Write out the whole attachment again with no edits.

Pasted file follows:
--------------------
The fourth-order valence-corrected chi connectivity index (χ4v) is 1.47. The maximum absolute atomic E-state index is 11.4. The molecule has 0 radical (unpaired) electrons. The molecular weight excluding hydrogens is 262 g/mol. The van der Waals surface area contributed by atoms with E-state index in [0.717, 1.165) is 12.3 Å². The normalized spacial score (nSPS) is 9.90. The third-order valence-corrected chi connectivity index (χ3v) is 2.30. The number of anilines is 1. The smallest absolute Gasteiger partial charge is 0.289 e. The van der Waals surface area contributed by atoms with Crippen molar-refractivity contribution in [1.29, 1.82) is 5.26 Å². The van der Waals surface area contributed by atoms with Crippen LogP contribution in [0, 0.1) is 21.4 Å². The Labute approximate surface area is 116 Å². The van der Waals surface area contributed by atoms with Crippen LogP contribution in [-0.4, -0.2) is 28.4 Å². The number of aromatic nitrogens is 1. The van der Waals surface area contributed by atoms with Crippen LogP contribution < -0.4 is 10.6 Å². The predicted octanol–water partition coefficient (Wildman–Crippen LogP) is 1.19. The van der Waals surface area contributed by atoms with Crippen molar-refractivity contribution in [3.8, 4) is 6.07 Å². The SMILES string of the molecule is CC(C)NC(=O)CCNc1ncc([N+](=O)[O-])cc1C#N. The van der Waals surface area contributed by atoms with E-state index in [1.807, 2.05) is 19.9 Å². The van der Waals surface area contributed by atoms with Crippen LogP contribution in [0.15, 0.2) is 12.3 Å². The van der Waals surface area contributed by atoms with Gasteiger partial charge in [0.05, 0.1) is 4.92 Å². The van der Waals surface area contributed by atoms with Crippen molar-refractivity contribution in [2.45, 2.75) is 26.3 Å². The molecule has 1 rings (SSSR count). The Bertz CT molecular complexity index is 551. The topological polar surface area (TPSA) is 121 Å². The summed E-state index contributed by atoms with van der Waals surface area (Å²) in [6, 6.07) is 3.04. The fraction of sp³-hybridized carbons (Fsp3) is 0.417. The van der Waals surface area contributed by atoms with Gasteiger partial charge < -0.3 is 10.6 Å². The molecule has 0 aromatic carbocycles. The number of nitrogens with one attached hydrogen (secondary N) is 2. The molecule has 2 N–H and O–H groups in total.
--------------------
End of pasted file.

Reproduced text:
The fourth-order valence-corrected chi connectivity index (χ4v) is 1.47. The maximum absolute atomic E-state index is 11.4. The molecule has 0 radical (unpaired) electrons. The molecular weight excluding hydrogens is 262 g/mol. The van der Waals surface area contributed by atoms with E-state index in [0.717, 1.165) is 12.3 Å². The normalized spacial score (nSPS) is 9.90. The third-order valence-corrected chi connectivity index (χ3v) is 2.30. The number of anilines is 1. The smallest absolute Gasteiger partial charge is 0.289 e. The van der Waals surface area contributed by atoms with Crippen molar-refractivity contribution in [1.29, 1.82) is 5.26 Å². The van der Waals surface area contributed by atoms with Crippen LogP contribution in [0, 0.1) is 21.4 Å². The Labute approximate surface area is 116 Å². The van der Waals surface area contributed by atoms with Crippen LogP contribution in [-0.4, -0.2) is 28.4 Å². The number of aromatic nitrogens is 1. The van der Waals surface area contributed by atoms with Crippen LogP contribution < -0.4 is 10.6 Å². The predicted octanol–water partition coefficient (Wildman–Crippen LogP) is 1.19. The van der Waals surface area contributed by atoms with Crippen molar-refractivity contribution in [3.8, 4) is 6.07 Å². The SMILES string of the molecule is CC(C)NC(=O)CCNc1ncc([N+](=O)[O-])cc1C#N. The van der Waals surface area contributed by atoms with E-state index in [1.807, 2.05) is 19.9 Å². The van der Waals surface area contributed by atoms with Crippen LogP contribution in [0.15, 0.2) is 12.3 Å². The van der Waals surface area contributed by atoms with Gasteiger partial charge in [0.05, 0.1) is 4.92 Å². The van der Waals surface area contributed by atoms with Crippen molar-refractivity contribution in [2.45, 2.75) is 26.3 Å². The molecule has 1 rings (SSSR count). The Bertz CT molecular complexity index is 551. The topological polar surface area (TPSA) is 121 Å². The summed E-state index contributed by atoms with van der Waals surface area (Å²) in [6, 6.07) is 3.04. The fraction of sp³-hybridized carbons (Fsp3) is 0.417. The van der Waals surface area contributed by atoms with Gasteiger partial charge < -0.3 is 10.6 Å². The molecule has 0 aromatic carbocycles. The number of nitrogens with one attached hydrogen (secondary N) is 2. The molecule has 2 N–H and O–H groups in total.